“The paradox of our time in history is that we have taller buildings but shorter tempers, wider Freeways, but narrower viewpoints. We spend more, but have less, we buy more, but enjoy less. We have bigger houses and smaller families, more conveniences, but less time. We have more degrees but less sense, more knowledge, but less judgment, more experts, yet more problems, more medicine, but less wellness. We drink too much, smoke too much, spend too recklessly, laugh too little, drive too fast, get too angry, stay up too late, get up too tired, read too little, watch TV too much, and pray too seldom. We have multiplied our possessions, but reduced our values. We talk too much, love too seldom, and hate too often.We’ve learned how to make a living, but not a life. We’ve added years to life not life to years. We’ve been all the way to the moon and back, but have trouble crossing the street to meet a new neighbor. We conquered outer space but not inner space. We’ve done larger things, but not better things. We’ve cleaned up the air, but polluted the soul. We’ve conquered the atom, but not our prejudice. We write more, but learn less. We plan more, but accomplish less. We’ve learned to rush, but not to wait. We build more computers to hold more information, to produce more copies than ever, but we communicate less and less.”—Bob Moorehead (via atomos)
“I have never understood the concept of infatuation. It has always been my understanding that being “infatuated” with someone means you think you are in love, but you’re actually not; infatuation is (supposedly) just a foolish, fleeting feeling. But if being “in love” is an abstract notion, and it’s not tangible, and there is no way to physically prove it to anyone else… well, how is being in love any different than having an infatuation? They’re both human constructions. If you think you’re in love with someone and you feel like you’re in love with someone, then you obviously are; thinking and feeling is the sum total of what love is. Why do we feel an obligation to certify emotions with some kind of retrospective, self-imposed authenticity?”—Chuck Klosterman (via atomos)
“If you’re going to try, go all the way. Otherwise, don’t even start. This could mean losing girlfriends, wives, relatives and maybe even your mind. It could mean not eating for three or four days. It could mean freezing on a park bench. It could mean jail. It could mean derision. It could mean mockery-isolation. Isolation is the gift. All the others are a test of your endurance, of how much you really want to do it. And, you’ll do it, despite rejection and the worst odds. And it will be better than anything else you can imagine. If you’re going to try, go all the way. There is no other feeling like that. You will be alone with the gods, and the nights will flame with fire. You will ride life straight to perfect laughter. It’s the only good fight there is.”—Charles Bukowski (via atomos)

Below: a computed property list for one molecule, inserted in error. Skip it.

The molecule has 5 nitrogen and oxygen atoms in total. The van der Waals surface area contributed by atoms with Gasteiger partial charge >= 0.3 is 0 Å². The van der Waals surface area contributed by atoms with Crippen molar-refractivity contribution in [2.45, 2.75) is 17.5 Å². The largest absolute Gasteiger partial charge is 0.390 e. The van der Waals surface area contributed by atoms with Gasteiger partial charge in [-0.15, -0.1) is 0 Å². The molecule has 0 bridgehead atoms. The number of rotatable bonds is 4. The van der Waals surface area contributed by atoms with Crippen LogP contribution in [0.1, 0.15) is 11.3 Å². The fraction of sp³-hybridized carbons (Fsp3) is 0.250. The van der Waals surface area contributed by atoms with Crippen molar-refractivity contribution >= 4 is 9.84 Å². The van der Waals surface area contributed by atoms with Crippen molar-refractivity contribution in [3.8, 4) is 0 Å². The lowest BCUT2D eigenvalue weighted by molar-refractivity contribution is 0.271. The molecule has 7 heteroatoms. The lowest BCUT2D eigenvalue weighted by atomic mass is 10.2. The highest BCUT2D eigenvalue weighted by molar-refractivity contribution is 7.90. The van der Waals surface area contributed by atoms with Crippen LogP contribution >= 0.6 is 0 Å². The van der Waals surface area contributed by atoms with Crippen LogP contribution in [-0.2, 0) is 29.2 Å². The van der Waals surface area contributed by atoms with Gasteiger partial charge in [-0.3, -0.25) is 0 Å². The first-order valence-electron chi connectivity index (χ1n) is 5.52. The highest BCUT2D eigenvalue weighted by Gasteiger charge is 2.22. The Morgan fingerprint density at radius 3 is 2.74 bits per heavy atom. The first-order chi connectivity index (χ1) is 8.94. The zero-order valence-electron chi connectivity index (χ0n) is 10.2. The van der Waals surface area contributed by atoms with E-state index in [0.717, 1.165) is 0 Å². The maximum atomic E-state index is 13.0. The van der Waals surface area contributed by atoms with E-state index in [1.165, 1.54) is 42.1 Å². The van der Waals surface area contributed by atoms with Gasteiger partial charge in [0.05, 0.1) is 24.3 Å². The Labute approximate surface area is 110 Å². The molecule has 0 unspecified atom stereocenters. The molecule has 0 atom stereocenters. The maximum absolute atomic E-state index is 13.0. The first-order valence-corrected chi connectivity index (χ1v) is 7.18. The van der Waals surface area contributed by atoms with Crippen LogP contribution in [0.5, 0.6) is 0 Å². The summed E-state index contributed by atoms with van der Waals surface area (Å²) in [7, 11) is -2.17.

“Certain people have a way of saying things that shake us at the core. Even when the words do not seem harsh or offensive, the impact is shattering. What we could be experiencing is the intent behind the words. When we intend to do good, we do. When we intend to do harm, it happens. What each of us must come to realize is that our intent always comes through. We cannot sugarcoat the feelings in our heart of hearts. The emotion is the energy that motivates. We cannot ignore what we really want to create. We should be honest and do it the way we feel it. What we owe to ourselves and everyone around is to examine the reasons of our true intent.”—Thurgood Marshall (via atomos)
They call this a “history book” on farm workers and not even once do they mention the AWOC? Larry Itliong? Pete Velasco? Andy Imutan? alfja;lifuaw;rja;lfafjasdfj
They helped create American history and gain rights for any agricultural worker today, they even made Cesar Chavez a household name, but the fact that they do not receive any recognition whatsoever is disheartening.
I find it to be so ridiculous how “history books” leave out some of the most important facts. The history of the IWW, Emma Goldman, Woodie Guthrie?